Saturday, December 15, 2007

India: A survey-based profile

In previous posts, I've drawn characterizations of a number of large countries (United States, China, and Mexico) based on World Values Surveys. Now, I would like to report what I found for India. In 1990, 2,500 Indians were sampled and asked more than 200 questions about their values and beliefs over a broad range of areas: work, family, religion, government, and nation. I list below those questions where Indian responses were in the top three or bottom three among all the countries surveyed (Ten to 50 countries were surveyed, depending on the question. Keep in mind that the sample was tilted toward more-developed countries). This strategy allows us to see in which ways a country is distinctive. There are many questions where Indians were in the middle, which indicates that the country is not much different than a typical country in the sample on many issues:

Top 3
work is very important in my life
I enjoy my work: it is the most important thing in my life
most important aspect of a job is the chance of promotion
there are people in the country who are poor because they are lazy

no previous marriages
spouse has same attitudes toward religion; social attitudes
faithfulness is very important for a successful marriage
same background is very important for a successful marriage
sharing household responsibities is very important for a successful marriage
a preschool child will suffer if mom works
children should be encourage to learn good manners; obedience
approves of abortion if mom is single
approves of women's movement

belongs to a religious denomination
brought up religiously at home
believes in reincarnation

has a lot of confidence in church; armed forces; civil service; political system
proud of country's scientific achievements
proud to be Indian

does not want criminals for neighbors
does not want left-wingers for neighbors
does not want drinkers for neighbors
does not want unstable people for neighbors
does not want foreigners for neighbors
does not want people with AIDS for neighbors
does not want drug addicts for neighbors
does not want homosexuals for neighbors
does not want Jews for neighbors

trust my family
trust my nationality
trust my ethnic group

cheating on taxes; married people cheating; homosexuality; prostitution; divorce; suicide are never justified

we have to accept environmental problems to combat unemployment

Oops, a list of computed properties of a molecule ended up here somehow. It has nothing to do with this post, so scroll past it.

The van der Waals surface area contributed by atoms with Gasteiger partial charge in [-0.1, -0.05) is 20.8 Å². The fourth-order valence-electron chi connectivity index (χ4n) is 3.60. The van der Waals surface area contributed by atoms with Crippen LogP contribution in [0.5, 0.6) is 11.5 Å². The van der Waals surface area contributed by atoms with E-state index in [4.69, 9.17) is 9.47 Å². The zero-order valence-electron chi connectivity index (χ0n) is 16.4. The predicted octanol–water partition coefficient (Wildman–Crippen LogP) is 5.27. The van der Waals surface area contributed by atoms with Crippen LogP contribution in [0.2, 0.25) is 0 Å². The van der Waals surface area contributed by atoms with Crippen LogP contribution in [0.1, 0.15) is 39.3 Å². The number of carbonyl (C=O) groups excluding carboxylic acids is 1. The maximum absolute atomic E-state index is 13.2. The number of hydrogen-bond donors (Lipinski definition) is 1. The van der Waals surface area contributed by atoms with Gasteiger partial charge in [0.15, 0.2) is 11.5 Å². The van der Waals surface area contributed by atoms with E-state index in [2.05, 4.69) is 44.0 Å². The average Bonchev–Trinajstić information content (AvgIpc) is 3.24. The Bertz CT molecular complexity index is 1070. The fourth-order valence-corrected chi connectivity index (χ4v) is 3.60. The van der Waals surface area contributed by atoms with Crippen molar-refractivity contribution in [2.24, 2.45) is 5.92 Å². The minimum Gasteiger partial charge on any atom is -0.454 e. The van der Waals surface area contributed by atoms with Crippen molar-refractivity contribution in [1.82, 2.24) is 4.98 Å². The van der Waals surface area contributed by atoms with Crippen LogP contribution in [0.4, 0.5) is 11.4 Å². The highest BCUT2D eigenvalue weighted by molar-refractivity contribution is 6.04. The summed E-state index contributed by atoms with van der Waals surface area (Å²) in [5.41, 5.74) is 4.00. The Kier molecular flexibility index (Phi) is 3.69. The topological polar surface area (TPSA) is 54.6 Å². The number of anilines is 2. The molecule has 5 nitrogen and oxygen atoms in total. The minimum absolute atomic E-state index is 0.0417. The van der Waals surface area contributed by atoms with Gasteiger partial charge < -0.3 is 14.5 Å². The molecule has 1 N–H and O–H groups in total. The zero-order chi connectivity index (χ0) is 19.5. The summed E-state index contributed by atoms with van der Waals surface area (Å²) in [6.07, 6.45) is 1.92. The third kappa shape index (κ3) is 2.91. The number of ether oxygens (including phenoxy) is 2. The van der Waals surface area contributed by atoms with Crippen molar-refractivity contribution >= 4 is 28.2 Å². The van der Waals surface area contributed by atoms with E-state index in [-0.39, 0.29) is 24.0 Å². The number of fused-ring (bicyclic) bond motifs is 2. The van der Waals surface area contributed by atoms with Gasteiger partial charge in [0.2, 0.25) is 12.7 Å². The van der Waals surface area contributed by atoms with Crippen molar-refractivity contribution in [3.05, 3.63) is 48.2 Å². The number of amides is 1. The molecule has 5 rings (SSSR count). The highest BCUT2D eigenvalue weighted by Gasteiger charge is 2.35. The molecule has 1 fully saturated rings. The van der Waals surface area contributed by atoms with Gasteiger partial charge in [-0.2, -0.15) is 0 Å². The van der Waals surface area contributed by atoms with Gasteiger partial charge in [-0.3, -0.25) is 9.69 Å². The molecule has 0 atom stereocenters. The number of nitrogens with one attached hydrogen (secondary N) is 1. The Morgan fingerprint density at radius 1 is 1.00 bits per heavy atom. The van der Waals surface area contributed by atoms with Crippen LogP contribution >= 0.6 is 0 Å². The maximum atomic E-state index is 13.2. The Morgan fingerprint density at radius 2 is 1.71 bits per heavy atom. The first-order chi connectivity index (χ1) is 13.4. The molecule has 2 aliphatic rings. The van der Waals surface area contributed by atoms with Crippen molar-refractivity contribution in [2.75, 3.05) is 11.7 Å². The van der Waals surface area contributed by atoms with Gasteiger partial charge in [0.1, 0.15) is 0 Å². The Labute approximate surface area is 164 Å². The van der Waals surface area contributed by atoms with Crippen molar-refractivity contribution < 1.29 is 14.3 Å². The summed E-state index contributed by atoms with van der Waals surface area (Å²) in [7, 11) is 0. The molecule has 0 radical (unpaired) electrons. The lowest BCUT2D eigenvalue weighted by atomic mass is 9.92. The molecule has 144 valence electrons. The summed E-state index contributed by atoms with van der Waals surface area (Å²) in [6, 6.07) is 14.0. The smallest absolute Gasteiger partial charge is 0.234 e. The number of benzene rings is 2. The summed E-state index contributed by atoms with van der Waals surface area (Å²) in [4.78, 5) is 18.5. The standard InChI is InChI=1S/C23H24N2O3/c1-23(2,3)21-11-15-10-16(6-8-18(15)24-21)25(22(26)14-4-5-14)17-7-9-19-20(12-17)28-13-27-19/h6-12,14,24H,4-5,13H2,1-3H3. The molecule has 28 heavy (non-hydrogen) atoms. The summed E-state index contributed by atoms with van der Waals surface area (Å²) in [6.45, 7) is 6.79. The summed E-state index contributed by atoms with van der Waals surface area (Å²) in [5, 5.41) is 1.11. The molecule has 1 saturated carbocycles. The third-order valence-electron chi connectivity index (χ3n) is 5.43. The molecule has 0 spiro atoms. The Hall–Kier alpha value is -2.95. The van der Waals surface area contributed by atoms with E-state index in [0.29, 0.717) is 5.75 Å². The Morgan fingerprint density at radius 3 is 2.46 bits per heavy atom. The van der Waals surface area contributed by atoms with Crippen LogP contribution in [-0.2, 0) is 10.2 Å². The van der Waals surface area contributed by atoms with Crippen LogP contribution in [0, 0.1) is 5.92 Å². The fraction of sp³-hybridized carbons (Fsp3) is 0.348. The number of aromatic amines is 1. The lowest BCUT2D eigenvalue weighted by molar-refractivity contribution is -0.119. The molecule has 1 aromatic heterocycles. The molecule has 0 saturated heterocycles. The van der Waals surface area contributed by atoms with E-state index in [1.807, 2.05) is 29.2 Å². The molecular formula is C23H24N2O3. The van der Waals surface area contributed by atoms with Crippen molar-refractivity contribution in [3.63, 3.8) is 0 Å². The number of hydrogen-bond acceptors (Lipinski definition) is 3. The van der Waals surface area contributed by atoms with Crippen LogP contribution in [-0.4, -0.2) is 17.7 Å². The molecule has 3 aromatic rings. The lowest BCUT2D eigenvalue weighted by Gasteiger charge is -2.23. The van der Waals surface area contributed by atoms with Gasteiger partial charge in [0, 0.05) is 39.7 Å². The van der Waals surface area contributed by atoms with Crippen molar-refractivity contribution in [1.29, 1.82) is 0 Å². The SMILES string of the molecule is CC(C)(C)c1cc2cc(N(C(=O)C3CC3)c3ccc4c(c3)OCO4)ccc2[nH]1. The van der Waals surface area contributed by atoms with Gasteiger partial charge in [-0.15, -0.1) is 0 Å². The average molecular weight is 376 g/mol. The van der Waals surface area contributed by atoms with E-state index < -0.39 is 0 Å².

Bottom 3

during the past few weeks, I felt pleased about something I accomplished
success is due to luck and connections, not hard work
work should become less important in our lives
self-development should become more important

parents talked about sex
agrees with the idea of sexually freedom
marriage is outdated
approves of single motherhood
being a housewife is just as fulfilling as a paid job
there should be more emphasis on family life

it is proper for churches to speak out on abortion; disarmament; Third World problems; extramarital affairs; unemployment; racial discrimination; euthanasia; and ecology

believes in resurrection

if an unjust law were passed, I could do nothing about it

Summary: Based on the list, India can be characterized as: work-oriented; socially conservative but in favor of reforms for women; moralistic; religious; against politically active religion; not tolerant; trusting of those in power and other Indians; ethnically and nationally proud; and politically self-efficacious.


RobertHume said...

Interesting how your results fit our stereotypes almost perfectly

Steve Sailer said...

Indians strongly disagree with the assertion "success is due to luck and connections, not hard work."

I suspect the Hindus in the survey are counting "hard work" done in past lives.

Anonymous said...

I do not believe it is really possible to do a representative poll of India.

Is there really a way to poll untouchables living in shacks on the outskirts of rural villages?

It sounds to me like this is a poll of India's uppper and middle classes, which is interesting, but not comparable to polls of nations that don't have dirt poor masses making up the vast majority of their population.

Anonymous said...

Could a country as poor as India really be so keen on the "the poor are lazy" statements?